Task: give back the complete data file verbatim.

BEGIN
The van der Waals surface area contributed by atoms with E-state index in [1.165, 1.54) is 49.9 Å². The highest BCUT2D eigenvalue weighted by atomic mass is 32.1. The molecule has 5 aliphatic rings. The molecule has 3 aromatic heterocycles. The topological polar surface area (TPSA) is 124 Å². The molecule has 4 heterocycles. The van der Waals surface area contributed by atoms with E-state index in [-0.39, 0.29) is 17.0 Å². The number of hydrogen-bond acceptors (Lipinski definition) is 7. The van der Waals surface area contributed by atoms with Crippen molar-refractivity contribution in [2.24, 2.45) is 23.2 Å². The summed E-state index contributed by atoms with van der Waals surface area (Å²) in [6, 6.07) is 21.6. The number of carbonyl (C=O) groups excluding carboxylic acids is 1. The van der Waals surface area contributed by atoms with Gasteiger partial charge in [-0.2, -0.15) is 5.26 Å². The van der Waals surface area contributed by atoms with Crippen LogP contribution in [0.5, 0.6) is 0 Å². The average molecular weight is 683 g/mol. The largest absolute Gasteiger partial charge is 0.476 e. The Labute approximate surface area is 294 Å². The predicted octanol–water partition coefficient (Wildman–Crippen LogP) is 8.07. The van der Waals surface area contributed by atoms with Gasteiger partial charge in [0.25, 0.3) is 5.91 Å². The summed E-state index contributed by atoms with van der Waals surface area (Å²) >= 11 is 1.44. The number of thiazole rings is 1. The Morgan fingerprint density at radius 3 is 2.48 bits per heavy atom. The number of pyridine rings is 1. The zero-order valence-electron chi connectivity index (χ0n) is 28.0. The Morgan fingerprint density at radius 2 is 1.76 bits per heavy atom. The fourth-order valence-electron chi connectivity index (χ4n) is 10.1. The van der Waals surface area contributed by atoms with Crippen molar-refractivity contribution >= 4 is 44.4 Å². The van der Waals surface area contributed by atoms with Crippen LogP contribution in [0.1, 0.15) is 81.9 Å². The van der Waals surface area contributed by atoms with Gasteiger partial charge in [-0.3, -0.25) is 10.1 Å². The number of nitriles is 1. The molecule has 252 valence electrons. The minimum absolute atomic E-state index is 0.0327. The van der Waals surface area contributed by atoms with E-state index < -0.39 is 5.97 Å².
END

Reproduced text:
The van der Waals surface area contributed by atoms with E-state index in [1.165, 1.54) is 49.9 Å². The highest BCUT2D eigenvalue weighted by atomic mass is 32.1. The molecule has 5 aliphatic rings. The molecule has 3 aromatic heterocycles. The topological polar surface area (TPSA) is 124 Å². The molecule has 4 heterocycles. The van der Waals surface area contributed by atoms with E-state index in [-0.39, 0.29) is 17.0 Å². The number of hydrogen-bond acceptors (Lipinski definition) is 7. The van der Waals surface area contributed by atoms with Crippen molar-refractivity contribution in [2.24, 2.45) is 23.2 Å². The summed E-state index contributed by atoms with van der Waals surface area (Å²) in [6, 6.07) is 21.6. The number of carbonyl (C=O) groups excluding carboxylic acids is 1. The van der Waals surface area contributed by atoms with Gasteiger partial charge in [-0.2, -0.15) is 5.26 Å². The van der Waals surface area contributed by atoms with Crippen LogP contribution in [0.5, 0.6) is 0 Å². The average molecular weight is 683 g/mol. The largest absolute Gasteiger partial charge is 0.476 e. The Labute approximate surface area is 294 Å². The predicted octanol–water partition coefficient (Wildman–Crippen LogP) is 8.07. The van der Waals surface area contributed by atoms with Gasteiger partial charge in [0.25, 0.3) is 5.91 Å². The summed E-state index contributed by atoms with van der Waals surface area (Å²) >= 11 is 1.44. The number of thiazole rings is 1. The Morgan fingerprint density at radius 3 is 2.48 bits per heavy atom. The number of pyridine rings is 1. The zero-order valence-electron chi connectivity index (χ0n) is 28.0. The Morgan fingerprint density at radius 2 is 1.76 bits per heavy atom. The fourth-order valence-electron chi connectivity index (χ4n) is 10.1. The van der Waals surface area contributed by atoms with Crippen molar-refractivity contribution >= 4 is 44.4 Å². The van der Waals surface area contributed by atoms with Crippen LogP contribution in [0.1, 0.15) is 81.9 Å². The van der Waals surface area contributed by atoms with Gasteiger partial charge in [-0.3, -0.25) is 10.1 Å². The number of nitriles is 1. The molecule has 252 valence electrons. The minimum absolute atomic E-state index is 0.0327. The van der Waals surface area contributed by atoms with E-state index < -0.39 is 5.97 Å².